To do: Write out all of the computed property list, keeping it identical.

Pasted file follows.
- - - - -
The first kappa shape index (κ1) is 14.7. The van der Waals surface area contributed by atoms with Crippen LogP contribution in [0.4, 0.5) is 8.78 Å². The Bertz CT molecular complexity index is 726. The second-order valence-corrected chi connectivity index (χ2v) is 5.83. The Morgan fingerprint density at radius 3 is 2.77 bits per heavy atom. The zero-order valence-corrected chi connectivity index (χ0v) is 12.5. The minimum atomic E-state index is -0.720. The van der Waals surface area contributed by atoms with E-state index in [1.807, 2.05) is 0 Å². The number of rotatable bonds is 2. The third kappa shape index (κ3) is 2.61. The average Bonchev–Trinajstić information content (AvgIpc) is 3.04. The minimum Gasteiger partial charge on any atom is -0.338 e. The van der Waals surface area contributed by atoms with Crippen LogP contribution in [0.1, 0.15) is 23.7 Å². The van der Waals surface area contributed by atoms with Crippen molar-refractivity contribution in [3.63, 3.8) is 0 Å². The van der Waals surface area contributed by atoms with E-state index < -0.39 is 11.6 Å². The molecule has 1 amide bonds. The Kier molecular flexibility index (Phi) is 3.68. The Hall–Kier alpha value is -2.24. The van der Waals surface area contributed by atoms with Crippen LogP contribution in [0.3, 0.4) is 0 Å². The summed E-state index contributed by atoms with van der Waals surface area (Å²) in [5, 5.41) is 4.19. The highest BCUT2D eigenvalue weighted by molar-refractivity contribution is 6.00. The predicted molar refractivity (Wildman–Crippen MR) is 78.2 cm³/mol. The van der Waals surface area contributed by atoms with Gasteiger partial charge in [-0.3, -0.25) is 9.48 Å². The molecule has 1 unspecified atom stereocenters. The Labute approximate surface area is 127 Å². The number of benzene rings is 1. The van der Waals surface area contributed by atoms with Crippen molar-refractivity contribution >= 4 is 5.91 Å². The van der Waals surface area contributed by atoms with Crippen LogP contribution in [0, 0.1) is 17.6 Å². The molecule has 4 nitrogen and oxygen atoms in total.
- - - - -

The first kappa shape index (κ1) is 14.7. The van der Waals surface area contributed by atoms with Crippen LogP contribution in [0.4, 0.5) is 8.78 Å². The Bertz CT molecular complexity index is 726. The second-order valence-corrected chi connectivity index (χ2v) is 5.83. The Morgan fingerprint density at radius 3 is 2.77 bits per heavy atom. The zero-order valence-corrected chi connectivity index (χ0v) is 12.5. The minimum atomic E-state index is -0.720. The van der Waals surface area contributed by atoms with E-state index in [1.807, 2.05) is 0 Å². The number of rotatable bonds is 2. The third kappa shape index (κ3) is 2.61. The average Bonchev–Trinajstić information content (AvgIpc) is 3.04. The minimum Gasteiger partial charge on any atom is -0.338 e. The van der Waals surface area contributed by atoms with Crippen LogP contribution in [0.1, 0.15) is 23.7 Å². The van der Waals surface area contributed by atoms with Crippen molar-refractivity contribution in [3.63, 3.8) is 0 Å². The van der Waals surface area contributed by atoms with E-state index < -0.39 is 11.6 Å². The molecule has 1 amide bonds. The Kier molecular flexibility index (Phi) is 3.68. The Hall–Kier alpha value is -2.24. The van der Waals surface area contributed by atoms with Crippen LogP contribution in [0.3, 0.4) is 0 Å². The summed E-state index contributed by atoms with van der Waals surface area (Å²) in [5, 5.41) is 4.19. The highest BCUT2D eigenvalue weighted by molar-refractivity contribution is 6.00. The predicted molar refractivity (Wildman–Crippen MR) is 78.2 cm³/mol. The van der Waals surface area contributed by atoms with Gasteiger partial charge in [-0.3, -0.25) is 9.48 Å². The molecule has 1 unspecified atom stereocenters. The Labute approximate surface area is 127 Å². The number of benzene rings is 1. The van der Waals surface area contributed by atoms with Crippen molar-refractivity contribution >= 4 is 5.91 Å². The van der Waals surface area contributed by atoms with Crippen LogP contribution in [0, 0.1) is 17.6 Å². The molecule has 4 nitrogen and oxygen atoms in total.